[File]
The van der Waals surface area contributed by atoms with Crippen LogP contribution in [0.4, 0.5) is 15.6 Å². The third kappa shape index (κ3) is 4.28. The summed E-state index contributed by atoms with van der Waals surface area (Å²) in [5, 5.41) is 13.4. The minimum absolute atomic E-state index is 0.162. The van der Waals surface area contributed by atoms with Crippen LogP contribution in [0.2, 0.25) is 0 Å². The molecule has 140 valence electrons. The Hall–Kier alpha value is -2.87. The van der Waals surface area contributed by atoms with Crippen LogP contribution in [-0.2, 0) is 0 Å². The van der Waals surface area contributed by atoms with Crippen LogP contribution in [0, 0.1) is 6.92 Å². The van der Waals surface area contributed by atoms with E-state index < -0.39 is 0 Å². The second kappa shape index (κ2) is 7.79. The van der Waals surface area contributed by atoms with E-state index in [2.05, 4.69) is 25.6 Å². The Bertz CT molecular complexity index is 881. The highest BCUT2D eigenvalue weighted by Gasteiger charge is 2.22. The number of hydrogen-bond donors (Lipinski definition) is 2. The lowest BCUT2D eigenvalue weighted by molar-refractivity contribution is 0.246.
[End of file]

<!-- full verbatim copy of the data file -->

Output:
The van der Waals surface area contributed by atoms with Crippen LogP contribution in [0.4, 0.5) is 15.6 Å². The third kappa shape index (κ3) is 4.28. The summed E-state index contributed by atoms with van der Waals surface area (Å²) in [5, 5.41) is 13.4. The minimum absolute atomic E-state index is 0.162. The van der Waals surface area contributed by atoms with Crippen LogP contribution in [0.2, 0.25) is 0 Å². The molecule has 140 valence electrons. The Hall–Kier alpha value is -2.87. The van der Waals surface area contributed by atoms with Crippen LogP contribution in [-0.2, 0) is 0 Å². The van der Waals surface area contributed by atoms with Crippen LogP contribution in [0, 0.1) is 6.92 Å². The van der Waals surface area contributed by atoms with E-state index < -0.39 is 0 Å². The second kappa shape index (κ2) is 7.79. The van der Waals surface area contributed by atoms with E-state index in [2.05, 4.69) is 25.6 Å². The Bertz CT molecular complexity index is 881. The highest BCUT2D eigenvalue weighted by Gasteiger charge is 2.22. The number of hydrogen-bond donors (Lipinski definition) is 2. The lowest BCUT2D eigenvalue weighted by molar-refractivity contribution is 0.246.